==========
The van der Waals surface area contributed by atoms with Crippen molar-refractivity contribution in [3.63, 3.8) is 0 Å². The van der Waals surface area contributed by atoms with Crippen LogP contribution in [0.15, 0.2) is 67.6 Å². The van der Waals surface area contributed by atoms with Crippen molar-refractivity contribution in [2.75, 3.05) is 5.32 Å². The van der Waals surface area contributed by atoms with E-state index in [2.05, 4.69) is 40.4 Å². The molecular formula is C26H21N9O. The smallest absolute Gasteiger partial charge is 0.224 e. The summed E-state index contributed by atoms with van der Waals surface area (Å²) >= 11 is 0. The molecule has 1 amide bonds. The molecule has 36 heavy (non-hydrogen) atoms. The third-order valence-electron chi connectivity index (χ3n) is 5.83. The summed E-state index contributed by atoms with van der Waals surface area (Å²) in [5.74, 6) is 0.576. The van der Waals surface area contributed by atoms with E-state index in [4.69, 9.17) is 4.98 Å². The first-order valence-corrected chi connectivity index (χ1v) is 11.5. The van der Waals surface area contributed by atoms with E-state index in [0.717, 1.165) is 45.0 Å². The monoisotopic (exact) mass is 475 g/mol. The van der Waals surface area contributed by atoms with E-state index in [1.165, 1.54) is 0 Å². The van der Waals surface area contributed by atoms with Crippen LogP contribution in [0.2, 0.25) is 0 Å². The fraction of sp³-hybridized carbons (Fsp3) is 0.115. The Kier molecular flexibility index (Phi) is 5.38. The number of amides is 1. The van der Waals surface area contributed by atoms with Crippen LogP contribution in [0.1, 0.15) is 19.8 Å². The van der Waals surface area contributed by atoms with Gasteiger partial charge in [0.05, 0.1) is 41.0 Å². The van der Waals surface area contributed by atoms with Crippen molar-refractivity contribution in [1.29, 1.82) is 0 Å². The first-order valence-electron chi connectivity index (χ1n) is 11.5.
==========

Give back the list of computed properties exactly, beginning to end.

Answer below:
The van der Waals surface area contributed by atoms with Crippen molar-refractivity contribution in [3.63, 3.8) is 0 Å². The van der Waals surface area contributed by atoms with Crippen LogP contribution in [0.15, 0.2) is 67.6 Å². The van der Waals surface area contributed by atoms with Crippen molar-refractivity contribution in [2.75, 3.05) is 5.32 Å². The van der Waals surface area contributed by atoms with E-state index in [2.05, 4.69) is 40.4 Å². The molecular formula is C26H21N9O. The smallest absolute Gasteiger partial charge is 0.224 e. The summed E-state index contributed by atoms with van der Waals surface area (Å²) >= 11 is 0. The molecule has 1 amide bonds. The molecule has 36 heavy (non-hydrogen) atoms. The third-order valence-electron chi connectivity index (χ3n) is 5.83. The summed E-state index contributed by atoms with van der Waals surface area (Å²) in [5.74, 6) is 0.576. The van der Waals surface area contributed by atoms with E-state index in [4.69, 9.17) is 4.98 Å². The first-order valence-corrected chi connectivity index (χ1v) is 11.5. The van der Waals surface area contributed by atoms with E-state index in [0.717, 1.165) is 45.0 Å². The monoisotopic (exact) mass is 475 g/mol. The van der Waals surface area contributed by atoms with E-state index in [1.165, 1.54) is 0 Å². The van der Waals surface area contributed by atoms with Crippen LogP contribution in [0.2, 0.25) is 0 Å². The fraction of sp³-hybridized carbons (Fsp3) is 0.115. The Kier molecular flexibility index (Phi) is 5.38. The number of amides is 1. The van der Waals surface area contributed by atoms with Crippen LogP contribution in [0.1, 0.15) is 19.8 Å². The van der Waals surface area contributed by atoms with Gasteiger partial charge in [0.05, 0.1) is 41.0 Å². The van der Waals surface area contributed by atoms with Crippen molar-refractivity contribution in [1.29, 1.82) is 0 Å². The first-order valence-electron chi connectivity index (χ1n) is 11.5.